Making the patients feel comfortable and trusting of the researchers isn’t just beneficial for them, it is actually vital for many parts of the study. This is especially true for patients with schizophrenia, where paranoia is already an issue and often an obstacle when trying to record necessary personal information. I was doing questionnaires with a patient once who was extremely resistant to answering most of the questions; he had just met me and thought that I was trying to prosecute him for a crime he had committed in the past. No matter how many times I assured him that all the information he provided was confidential and our goal was not to prosecute him, he didn’t trust me because he had never worked with me before. I have learned to choose my words carefully, because if I inadvertantly offend or upset a patient, it could affect the validity of their responses.
Psychology is still a relatively new field, and our knowledge of many psychiatric disorders is growing. With this in mind, InSPIRES takes a holistic approach in order to get a more robust and accurate reading of the patients and the disorder. Each person is acted upon and affected by so many different agents and aspects of the world that it would be naïve not to approach the issue from as many of these angles as possible. Every Wednesday, we hold a group meeting, open to everyone involved in the program. Sometimes there’s a guest speaker, and sometimes it’s more of an announcements/open discussion meeting. I was very impressed by the collection of professionals that were all contributing to the development of the studies. There were pediatricians, OB/GYNs, epidemiologists, sociologists, statisticians, medical students, PhD students, and postdocs. With top scientists from so many different backgrounds, it’s easy to begin to tackle problems that others may have overlooked.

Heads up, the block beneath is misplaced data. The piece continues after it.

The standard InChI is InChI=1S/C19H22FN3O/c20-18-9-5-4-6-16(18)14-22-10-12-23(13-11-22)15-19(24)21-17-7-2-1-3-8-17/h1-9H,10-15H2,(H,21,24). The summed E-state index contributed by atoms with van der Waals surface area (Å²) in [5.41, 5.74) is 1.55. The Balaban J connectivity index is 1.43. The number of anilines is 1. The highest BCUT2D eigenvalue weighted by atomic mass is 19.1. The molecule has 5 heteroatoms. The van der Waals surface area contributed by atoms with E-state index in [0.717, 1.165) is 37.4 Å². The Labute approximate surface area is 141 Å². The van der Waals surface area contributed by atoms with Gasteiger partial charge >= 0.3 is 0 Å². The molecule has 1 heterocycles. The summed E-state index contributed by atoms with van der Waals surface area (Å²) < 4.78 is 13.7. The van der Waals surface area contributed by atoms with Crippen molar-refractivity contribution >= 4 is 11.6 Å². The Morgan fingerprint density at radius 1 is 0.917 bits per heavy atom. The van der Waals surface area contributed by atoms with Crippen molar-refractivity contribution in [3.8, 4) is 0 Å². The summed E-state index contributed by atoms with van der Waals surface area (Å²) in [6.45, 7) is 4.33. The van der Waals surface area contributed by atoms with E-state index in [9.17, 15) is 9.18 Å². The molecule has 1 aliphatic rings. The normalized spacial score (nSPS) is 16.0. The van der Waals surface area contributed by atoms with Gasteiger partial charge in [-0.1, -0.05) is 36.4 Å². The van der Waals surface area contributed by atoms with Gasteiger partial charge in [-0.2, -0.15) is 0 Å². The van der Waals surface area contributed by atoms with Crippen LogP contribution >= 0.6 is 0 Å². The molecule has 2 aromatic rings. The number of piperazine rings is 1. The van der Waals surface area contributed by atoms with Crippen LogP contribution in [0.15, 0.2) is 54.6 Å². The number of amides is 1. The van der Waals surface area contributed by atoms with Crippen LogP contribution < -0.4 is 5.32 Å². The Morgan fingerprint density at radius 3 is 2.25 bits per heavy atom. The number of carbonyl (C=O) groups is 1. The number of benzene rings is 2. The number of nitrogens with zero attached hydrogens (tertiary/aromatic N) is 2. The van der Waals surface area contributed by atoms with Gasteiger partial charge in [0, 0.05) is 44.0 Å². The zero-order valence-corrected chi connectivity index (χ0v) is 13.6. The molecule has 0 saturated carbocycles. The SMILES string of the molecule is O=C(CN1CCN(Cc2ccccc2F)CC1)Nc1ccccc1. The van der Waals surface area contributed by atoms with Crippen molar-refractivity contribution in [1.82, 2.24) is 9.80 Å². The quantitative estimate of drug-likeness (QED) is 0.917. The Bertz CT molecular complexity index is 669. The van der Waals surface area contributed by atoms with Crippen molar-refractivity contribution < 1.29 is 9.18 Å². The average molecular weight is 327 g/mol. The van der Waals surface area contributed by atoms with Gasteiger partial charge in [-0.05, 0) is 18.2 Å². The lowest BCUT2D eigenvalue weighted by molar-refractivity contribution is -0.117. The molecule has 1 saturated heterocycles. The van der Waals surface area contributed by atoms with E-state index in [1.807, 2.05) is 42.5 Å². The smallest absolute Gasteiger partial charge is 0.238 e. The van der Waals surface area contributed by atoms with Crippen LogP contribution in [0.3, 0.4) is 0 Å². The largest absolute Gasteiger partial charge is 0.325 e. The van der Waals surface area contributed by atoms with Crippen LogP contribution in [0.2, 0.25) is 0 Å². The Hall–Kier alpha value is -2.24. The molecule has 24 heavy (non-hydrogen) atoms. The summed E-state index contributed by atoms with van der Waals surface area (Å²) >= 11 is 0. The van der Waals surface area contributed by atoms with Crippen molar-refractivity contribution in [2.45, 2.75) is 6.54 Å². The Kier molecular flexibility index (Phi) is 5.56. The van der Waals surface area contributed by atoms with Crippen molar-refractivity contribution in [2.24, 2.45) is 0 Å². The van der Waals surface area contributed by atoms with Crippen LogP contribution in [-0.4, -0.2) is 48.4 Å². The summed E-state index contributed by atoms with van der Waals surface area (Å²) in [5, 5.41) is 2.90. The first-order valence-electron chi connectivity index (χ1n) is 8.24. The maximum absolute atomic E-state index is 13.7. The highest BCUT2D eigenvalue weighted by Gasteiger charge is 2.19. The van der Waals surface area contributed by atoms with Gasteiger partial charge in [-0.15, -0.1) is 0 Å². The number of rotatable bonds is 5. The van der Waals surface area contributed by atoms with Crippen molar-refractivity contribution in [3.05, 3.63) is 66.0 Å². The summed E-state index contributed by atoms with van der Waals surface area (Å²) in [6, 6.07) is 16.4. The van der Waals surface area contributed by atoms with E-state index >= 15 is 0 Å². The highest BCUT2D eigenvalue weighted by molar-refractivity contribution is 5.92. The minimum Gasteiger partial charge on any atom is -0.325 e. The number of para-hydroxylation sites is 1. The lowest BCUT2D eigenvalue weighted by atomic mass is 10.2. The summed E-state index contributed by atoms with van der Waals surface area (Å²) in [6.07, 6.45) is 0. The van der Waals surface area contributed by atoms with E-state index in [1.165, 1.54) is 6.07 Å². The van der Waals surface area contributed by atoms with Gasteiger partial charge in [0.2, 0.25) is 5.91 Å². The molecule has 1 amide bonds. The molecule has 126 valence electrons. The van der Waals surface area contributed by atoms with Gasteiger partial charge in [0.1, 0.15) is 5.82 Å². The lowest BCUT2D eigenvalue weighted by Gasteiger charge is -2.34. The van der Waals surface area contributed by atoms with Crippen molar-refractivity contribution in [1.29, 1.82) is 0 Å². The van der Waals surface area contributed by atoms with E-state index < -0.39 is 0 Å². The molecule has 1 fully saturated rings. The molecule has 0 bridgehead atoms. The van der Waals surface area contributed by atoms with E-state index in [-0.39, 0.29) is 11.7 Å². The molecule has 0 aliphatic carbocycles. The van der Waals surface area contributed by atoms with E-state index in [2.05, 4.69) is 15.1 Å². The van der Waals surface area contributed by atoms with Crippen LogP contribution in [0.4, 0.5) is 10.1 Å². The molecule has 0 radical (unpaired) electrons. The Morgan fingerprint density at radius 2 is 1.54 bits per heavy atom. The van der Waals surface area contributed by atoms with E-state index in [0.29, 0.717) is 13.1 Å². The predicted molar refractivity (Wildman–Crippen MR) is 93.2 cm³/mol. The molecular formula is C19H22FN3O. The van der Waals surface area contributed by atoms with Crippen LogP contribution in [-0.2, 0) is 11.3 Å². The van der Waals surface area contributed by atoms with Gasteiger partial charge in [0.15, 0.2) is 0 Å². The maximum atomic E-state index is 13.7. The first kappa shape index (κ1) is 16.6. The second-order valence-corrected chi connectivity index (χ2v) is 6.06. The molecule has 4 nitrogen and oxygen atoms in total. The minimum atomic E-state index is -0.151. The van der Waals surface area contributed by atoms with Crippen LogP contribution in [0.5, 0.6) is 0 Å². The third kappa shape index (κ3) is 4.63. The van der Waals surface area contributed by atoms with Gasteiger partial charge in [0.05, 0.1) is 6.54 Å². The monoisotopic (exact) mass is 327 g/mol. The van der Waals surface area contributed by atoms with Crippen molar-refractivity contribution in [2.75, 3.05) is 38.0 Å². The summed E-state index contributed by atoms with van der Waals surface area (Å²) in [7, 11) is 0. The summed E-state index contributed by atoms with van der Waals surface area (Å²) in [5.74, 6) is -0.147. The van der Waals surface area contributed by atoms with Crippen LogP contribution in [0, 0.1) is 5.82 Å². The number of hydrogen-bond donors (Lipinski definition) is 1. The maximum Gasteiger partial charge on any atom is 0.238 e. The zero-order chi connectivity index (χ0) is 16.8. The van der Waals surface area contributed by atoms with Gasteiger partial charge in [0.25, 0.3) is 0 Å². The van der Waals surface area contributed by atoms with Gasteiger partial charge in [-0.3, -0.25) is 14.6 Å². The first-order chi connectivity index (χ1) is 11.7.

If I had to narrow down the most valuable thing I’ve learned from my year’s experience, it would be the personal reevaluation of my career goals. At the beginning of this job, all I knew was that I wanted to do psychology research and that I was interested in autism and schizophrenia. Now, after working at InSPIRES, I am certain that whatever line of research I go into, I want to interact with the patients and have that be a large part of my day (which I now know is called clinical research). Connecting with the patients, and even struggling with them, made the job not only more interesting but also more rewarding for me. There is really nothing like working with sick patients on such a one-on-one basis, while still contributing to a greater field of research. InSPIRES has really inspired me to pursue exactly this.
S. Gemma DiMatteo received a bachelor’s degree in psychology from Barnard College of Columbia University in 2011. Her interests include cognitive neuropsychology and behavioral genetics. She can be contacted at email@example.com